# Thread: Prove that Phi^-1:W->V is an isomorphism

1. ## Prove that Phi^-1:W->V is an isomorphism

Suppose $V$ and $W$ are vector spaces over a field $F$.

Now suppose $\varphi :V\rightarrow W$ is an isomorphism. The inverse of this is defined as $\varphi^{-1}:W\rightarrow V$. Prove that $\varphi^{-1}:W\rightarrow V$ is an isomorphism, by verifying that it is linear and bijective.

So far, this is what I have available.

$\forall w\in W, \exists v\in V$ such that $\varphi (v)=w$. This is for the surjectivity of $\varphi$.
Additionally, the aforementioned $v$ is unique, which is for the injectivity of $\varphi$.
As such, I can define $\varphi^{-1}(w)=v$.
This implies that $\varphi(\varphi^{-1}(w))=\varphi(v)=w$ and $\varphi^{-1}(\varphi(v))=\varphi^{-1}(w)=v$

My guess is that I should do the same things for $\varphi^{-1}$, but just in reverse of $\varphi$.
What I mean is:
$\forall v\in V, \exists w\in W$ such that $\varphi^{-1}(w)=v$ (surjectivity of $\varphi^{-1}$).
Since the aforementioned $w$ will be unique, this implies that $\varphi^{-1}$ is injective.
Both of these together would imply that $\varphi^{-1}$ is bijective.

I haven't gotten to the linearity part yet, as I'd like to check to make sure I'm on the right track, or if I'm assuming too much.

2. Originally Posted by Runty
Suppose $V$ and $W$ are vector spaces over a field $F$.

Now suppose $\varphi :V\rightarrow W$ is an isomorphism. The inverse of this is defined as $\varphi^{-1}:W\rightarrow V$. Prove that $\varphi^{-1}:W\rightarrow V$ is an isomorphism, by verifying that it is linear and bijective.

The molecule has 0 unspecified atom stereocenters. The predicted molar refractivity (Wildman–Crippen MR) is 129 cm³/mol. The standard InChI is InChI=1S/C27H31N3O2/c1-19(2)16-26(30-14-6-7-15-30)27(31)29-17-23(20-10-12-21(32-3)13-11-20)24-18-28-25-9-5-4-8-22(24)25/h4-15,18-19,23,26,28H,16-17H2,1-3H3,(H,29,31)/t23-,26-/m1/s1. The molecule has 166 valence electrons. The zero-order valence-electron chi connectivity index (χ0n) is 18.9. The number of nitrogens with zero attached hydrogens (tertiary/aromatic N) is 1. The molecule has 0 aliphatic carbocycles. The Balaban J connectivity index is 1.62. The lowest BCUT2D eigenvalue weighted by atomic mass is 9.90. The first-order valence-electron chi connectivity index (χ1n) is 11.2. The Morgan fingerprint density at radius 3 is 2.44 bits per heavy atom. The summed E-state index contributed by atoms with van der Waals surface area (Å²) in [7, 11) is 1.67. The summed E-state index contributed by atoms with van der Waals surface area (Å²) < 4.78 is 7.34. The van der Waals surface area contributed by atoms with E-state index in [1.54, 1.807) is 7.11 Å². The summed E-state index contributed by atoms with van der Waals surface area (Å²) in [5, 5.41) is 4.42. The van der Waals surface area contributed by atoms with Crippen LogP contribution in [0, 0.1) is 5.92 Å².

So far, this is what I have available.

$\forall w\in W, \exists v\in V$ such that $\varphi (v)=w$. This is for the surjectivity of $\varphi$.
Additionally, the aforementioned $v$ is unique, which is for the injectivity of $\varphi$.
As such, I can define $\varphi^{-1}(w)=v$.
This implies that $\varphi(\varphi^{-1}(w))=\varphi(v)=w$ and $\varphi^{-1}(\varphi(v))=\varphi^{-1}(w)=v$

My guess is that I should do the same things for $\varphi^{-1}$, but just in reverse of $\varphi$.
What I mean is:
$\forall v\in V, \exists w\in W$ such that $\varphi^{-1}(w)=v$ (surjectivity of $\varphi^{-1}$).
Since the aforementioned $w$ will be unique, this implies that $\varphi^{-1}$ is injective.
Both of these together would imply that $\varphi^{-1}$ is bijective.

I haven't gotten to the linearity part yet, as I'd like to check to make sure I'm on the right track, or if I'm assuming too much.
A function is a bijection if and only if it has an inverse.

This map $\varphi$ is just a function. We know it has an inverse (as a function), which is just $\varphi$. We also know that its inverse has an inverse,

$(\varphi^{-1})^{-1} = \varphi$.

Thus, $\varphi^{-1}$ is a bijection because it has an inverse.

Do you understand that?

That said, you working did seem fine. It was just the long way round!

If you have any problems showing linearity, ask. But do try it first...

3. Originally Posted by Swlabr
A function is a bijection if and only if it has an inverse.

This map $\varphi$ is just a function. We know it has an inverse (as a function), which is just $\varphi$. We also know that its inverse has an inverse,

$(\varphi^{-1})^{-1} = \varphi$.

Thus, $\varphi^{-1}$ is a bijection because it has an inverse.

Do you understand that?
I'd forgotten that bit about bijections. Thanks for reminding me. Now just to get to the linearity part.